Controversial umpire Angel Hernandez to retire

Tue May 28 12:23am ET
Field Level Media

Umpire Angel Hernandez, who stirred controversy on the field with questionable calls and in court against Major League Baseball, is retiring, he said Monday night, confirming what numerous outlets reported.

Hernandez, who debuted as a major league umpire in 1991 and was hired full-time two years later, last worked a game May 9 in Chicago. Since then, reports indicated that he and MLB were negotiating a financial agreement.

Hernandez, 62, drew widespread criticism from fans and sometimes among players for appearing to miss calls.

Last September, Bryce Harper was ejected after Hernandez, who was umpiring at third base, ruled that Harper failed to check his swing for a third strike.

"Angel in the middle of something again. It's every year, same story, same thing. I'm probably going to get fined for being right, again," Harper said after that game.

Off the field, the Cuban-born Hernandez sued MLB in 2017, alleging racial discrimination was behind his failure to be named an umpiring crew chief and receive increased postseason assignments. He had not worked in a World Series since 2005, although he worked a league championship series in 2016.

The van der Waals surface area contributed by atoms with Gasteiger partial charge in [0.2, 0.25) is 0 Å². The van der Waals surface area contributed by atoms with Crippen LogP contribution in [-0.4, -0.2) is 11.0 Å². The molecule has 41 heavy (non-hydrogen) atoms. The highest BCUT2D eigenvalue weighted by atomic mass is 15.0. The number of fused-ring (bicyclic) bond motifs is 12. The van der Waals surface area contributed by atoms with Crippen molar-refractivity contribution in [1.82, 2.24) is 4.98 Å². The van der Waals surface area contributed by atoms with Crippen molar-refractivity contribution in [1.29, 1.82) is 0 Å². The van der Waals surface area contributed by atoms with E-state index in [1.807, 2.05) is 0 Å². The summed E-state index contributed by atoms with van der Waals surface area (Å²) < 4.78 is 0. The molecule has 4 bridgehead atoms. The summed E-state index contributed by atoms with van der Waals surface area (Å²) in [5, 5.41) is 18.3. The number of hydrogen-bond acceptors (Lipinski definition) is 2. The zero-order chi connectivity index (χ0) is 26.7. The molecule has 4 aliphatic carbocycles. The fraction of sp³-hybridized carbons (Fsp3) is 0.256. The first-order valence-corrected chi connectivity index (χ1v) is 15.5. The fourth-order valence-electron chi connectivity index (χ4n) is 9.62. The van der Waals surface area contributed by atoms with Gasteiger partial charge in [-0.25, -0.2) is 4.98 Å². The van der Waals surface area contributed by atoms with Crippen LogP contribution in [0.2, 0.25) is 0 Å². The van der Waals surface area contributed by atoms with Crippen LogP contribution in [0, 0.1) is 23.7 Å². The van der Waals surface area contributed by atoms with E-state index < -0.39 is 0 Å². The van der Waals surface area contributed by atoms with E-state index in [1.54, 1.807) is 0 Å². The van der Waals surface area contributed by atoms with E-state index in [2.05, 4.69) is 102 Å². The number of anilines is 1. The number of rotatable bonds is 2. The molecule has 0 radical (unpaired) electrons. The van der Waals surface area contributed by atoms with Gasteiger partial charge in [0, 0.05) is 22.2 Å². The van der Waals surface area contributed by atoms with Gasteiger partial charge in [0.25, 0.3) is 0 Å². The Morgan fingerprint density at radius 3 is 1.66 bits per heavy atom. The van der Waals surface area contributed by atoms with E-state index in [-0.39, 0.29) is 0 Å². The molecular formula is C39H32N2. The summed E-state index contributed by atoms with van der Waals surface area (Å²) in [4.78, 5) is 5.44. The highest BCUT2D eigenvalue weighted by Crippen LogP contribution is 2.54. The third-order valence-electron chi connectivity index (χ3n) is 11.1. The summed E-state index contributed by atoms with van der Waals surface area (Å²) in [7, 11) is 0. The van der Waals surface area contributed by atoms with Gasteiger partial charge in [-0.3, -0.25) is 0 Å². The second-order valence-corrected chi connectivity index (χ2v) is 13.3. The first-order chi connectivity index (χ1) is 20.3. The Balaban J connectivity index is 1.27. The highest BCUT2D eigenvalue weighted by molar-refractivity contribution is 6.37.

The lawsuit was tossed in district court, and an appeals court upheld that decision in 2023.

Notably, MLB cited an array of Hernandez's apparent missed calls in arguing its case.

Hernandez's attorney, Kevin Murphy, texted The Athletic that the umpire "was NOT forced out."

In a statement, Hernandez said he "decided that I want to spend more time with my family" and referred to "many positive changes in the game of baseball since I first entered the profession."

"This includes the expansion and promotion of minorities. I am proud that I was able to be an active participant in that goal while being a Major League umpire."

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